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THE IMPACT OF WEIGHT GAIN AND SEX ON IMMUNE ACTIVATION FOLLOWING INITIATION OF ART
Sara H. Bares1, Laura M. Smeaton2, Vincent Vu2, Beth A. Zavoda-Smith3, Sarah E. Scott3, Catherine Godfrey4, Grace A. McComsey3
1University of Nebraska Medical Center, Omaha, NE, USA,2Harvard T.H. Chan School of Public Health, Boston, MA, USA,3Case Western Reserve University, Cleveland, OH, USA,4DAIDS, NIAID, Bethesda, MD, USA
Immune activation persists despite suppressive antiretroviral therapy (ART) and may be affected by sex or body composition. We hypothesized that weight gain, sex and BMI would be associated with changes in immune activation following ART initiation and explored these relationships in a selected subset of women and men initiating ART in two large randomized ACTG trials (A5202 and A5257).
A purposeful sampling design selected participants who achieved virologic suppression on ART and either maintained weight within +/- 0.5 kg/m2 ('maintainers') or gained 2.6-6.4 kg/m2 ('gainers') from baseline to 96 weeks. We measured IL-6, sTNF-RI and II, IP-10, hsCRP, sCD14 and sCD163 at weeks 0 and 96. Multivariable linear regression explored associations of weight gain (gainers vs maintainers), sex, and pre-ART BMI with outcomes of pre-ART biomarker concentrations and changes from baseline to week 96, adjusting for baseline age, race/ethnicity, ART regimen, CD4 count and HIV-1 RNA.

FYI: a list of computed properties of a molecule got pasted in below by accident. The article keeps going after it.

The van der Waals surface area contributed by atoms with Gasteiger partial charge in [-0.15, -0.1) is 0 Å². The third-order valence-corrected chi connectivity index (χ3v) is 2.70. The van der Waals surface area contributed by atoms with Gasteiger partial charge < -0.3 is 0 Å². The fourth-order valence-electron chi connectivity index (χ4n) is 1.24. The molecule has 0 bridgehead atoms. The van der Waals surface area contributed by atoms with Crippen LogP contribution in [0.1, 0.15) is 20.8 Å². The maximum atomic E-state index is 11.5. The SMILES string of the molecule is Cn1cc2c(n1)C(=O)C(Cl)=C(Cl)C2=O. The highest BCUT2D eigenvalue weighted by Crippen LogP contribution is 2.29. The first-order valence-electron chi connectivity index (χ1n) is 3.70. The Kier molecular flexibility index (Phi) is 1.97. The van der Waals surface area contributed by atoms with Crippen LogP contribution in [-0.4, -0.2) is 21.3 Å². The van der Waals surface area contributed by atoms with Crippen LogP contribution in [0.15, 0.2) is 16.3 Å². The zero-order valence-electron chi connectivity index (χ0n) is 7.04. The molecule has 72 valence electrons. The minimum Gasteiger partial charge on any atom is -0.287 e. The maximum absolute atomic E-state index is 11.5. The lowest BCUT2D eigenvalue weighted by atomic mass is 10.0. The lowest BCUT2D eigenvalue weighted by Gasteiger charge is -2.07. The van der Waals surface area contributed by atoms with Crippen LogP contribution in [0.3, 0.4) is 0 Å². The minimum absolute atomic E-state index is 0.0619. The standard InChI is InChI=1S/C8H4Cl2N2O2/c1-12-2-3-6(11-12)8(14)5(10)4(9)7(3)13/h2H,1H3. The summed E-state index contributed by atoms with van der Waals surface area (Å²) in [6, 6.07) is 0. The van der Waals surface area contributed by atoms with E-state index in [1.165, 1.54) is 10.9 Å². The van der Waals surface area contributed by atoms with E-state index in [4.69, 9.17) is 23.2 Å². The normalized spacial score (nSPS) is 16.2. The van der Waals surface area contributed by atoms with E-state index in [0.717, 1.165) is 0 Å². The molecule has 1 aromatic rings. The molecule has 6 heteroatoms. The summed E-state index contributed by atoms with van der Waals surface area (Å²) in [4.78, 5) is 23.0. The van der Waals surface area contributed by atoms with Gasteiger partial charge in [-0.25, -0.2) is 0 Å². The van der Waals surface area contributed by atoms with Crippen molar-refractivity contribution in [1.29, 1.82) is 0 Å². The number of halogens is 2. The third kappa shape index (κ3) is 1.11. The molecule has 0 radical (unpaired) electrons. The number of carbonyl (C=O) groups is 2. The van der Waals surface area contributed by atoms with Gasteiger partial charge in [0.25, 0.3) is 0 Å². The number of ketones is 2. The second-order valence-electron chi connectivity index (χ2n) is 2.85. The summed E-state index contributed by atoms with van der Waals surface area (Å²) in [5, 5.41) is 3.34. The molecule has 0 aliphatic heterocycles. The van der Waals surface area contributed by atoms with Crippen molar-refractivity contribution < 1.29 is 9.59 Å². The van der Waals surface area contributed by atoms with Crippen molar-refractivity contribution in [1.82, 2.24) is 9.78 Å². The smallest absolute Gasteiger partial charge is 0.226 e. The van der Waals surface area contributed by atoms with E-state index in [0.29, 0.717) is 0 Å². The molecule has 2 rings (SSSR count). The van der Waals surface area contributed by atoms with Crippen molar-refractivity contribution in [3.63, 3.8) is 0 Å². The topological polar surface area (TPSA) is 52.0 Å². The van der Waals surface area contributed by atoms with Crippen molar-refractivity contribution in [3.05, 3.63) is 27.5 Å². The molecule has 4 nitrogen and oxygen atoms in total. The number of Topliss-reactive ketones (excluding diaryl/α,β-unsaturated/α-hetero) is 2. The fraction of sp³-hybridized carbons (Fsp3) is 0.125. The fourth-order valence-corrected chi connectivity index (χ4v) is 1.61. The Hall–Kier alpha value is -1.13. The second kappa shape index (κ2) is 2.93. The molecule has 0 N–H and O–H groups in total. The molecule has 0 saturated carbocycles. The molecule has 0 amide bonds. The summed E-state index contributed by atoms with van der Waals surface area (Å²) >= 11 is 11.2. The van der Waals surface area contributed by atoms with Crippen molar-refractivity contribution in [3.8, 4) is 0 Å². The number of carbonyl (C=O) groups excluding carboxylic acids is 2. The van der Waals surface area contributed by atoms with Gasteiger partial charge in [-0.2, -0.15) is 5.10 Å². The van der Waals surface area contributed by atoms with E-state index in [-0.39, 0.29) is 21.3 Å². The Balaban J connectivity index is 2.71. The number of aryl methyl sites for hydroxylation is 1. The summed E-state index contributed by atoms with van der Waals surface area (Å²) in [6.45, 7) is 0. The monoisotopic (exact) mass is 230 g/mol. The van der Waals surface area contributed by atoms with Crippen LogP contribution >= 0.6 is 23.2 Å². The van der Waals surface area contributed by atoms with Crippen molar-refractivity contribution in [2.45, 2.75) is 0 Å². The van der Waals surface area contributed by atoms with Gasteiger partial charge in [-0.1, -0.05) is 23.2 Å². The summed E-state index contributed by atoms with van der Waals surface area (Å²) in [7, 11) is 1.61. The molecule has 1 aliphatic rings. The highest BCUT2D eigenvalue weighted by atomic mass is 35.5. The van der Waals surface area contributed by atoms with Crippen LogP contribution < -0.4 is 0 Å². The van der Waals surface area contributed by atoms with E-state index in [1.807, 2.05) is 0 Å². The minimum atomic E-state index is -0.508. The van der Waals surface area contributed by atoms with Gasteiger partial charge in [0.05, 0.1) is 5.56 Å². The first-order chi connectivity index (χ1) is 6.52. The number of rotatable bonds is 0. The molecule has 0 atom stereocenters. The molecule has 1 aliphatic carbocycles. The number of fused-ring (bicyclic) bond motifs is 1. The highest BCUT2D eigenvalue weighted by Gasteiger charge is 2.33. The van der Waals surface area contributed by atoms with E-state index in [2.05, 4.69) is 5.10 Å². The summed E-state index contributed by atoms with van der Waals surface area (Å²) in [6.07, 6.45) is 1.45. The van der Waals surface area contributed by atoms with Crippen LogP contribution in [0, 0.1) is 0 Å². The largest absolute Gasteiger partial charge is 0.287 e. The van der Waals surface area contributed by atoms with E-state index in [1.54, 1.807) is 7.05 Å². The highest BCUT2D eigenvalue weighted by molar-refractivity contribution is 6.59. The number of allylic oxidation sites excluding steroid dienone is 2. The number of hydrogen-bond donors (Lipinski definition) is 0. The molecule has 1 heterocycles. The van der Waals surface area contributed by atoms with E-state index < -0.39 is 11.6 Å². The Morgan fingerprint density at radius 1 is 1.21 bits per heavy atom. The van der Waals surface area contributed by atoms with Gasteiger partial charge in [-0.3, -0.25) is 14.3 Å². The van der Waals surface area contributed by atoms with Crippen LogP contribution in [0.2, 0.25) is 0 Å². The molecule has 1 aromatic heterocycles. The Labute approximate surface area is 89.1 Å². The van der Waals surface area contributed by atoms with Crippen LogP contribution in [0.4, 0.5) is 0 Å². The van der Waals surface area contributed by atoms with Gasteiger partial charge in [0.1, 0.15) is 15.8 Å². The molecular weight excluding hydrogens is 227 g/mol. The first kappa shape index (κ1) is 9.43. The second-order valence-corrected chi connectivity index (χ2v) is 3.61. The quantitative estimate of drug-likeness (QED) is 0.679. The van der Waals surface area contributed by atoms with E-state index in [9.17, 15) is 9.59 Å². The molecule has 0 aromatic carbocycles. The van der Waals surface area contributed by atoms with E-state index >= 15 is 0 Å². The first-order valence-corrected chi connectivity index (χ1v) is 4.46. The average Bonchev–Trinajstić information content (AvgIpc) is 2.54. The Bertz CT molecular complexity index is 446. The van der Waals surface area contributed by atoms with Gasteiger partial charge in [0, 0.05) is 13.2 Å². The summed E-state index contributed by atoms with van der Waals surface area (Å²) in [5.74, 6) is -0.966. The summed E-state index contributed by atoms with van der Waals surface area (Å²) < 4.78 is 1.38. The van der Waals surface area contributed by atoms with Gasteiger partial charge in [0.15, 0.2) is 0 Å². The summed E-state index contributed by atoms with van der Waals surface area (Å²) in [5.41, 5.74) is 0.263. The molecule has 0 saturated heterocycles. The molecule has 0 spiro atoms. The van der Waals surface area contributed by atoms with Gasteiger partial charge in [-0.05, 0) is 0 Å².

340 participants were selected; median pre-ART age 42 years, CD4+ cell count 273 cells/mm3, HIV-1 RNA 4.7 log10 copies/mL; 49% were women, 33% white, 42% black, and 24% Hispanic. Pre-ART biomarker concentrations were similar in women and men (data not shown). While pre-ART BMI was similar between gainers and maintainers (overall and within sex), gainers had significantly lower pre-ART CD4 vs maintainers. In adjusted models among those with normal pre-ART BMI, pre-ART IL-6, sTNF-RII, IP-10, and sCD163 were higher for gainers versus maintainers. Association of weight gain on week 96 changes of these 4 biomarkers differed by sex; women who gained weight had smaller declines in biomarkers compared to men who gained (see Table). For IL-6, for women, gaining weight was associated with attenuating changes by 0.05 (difference between model-based means), whereas for men, gaining weight was associated with increasing changes by 0.13. For sTNF-RII, the association between weight gain and changes in sTNF-RII also varied by pre-ART BMI.
Higher pre-treatment immune activation markers are significantly associated with weight gain following ART initiation even after controlling for pre-ART CD4 counts. Weight gain attenuates the decline in several immune activation markers following ART initiation among women; thus, women may be at increased risk for complications of weight gain. Identifying individuals at risk of weight gain may allow for targeted investigation of preventive interventions.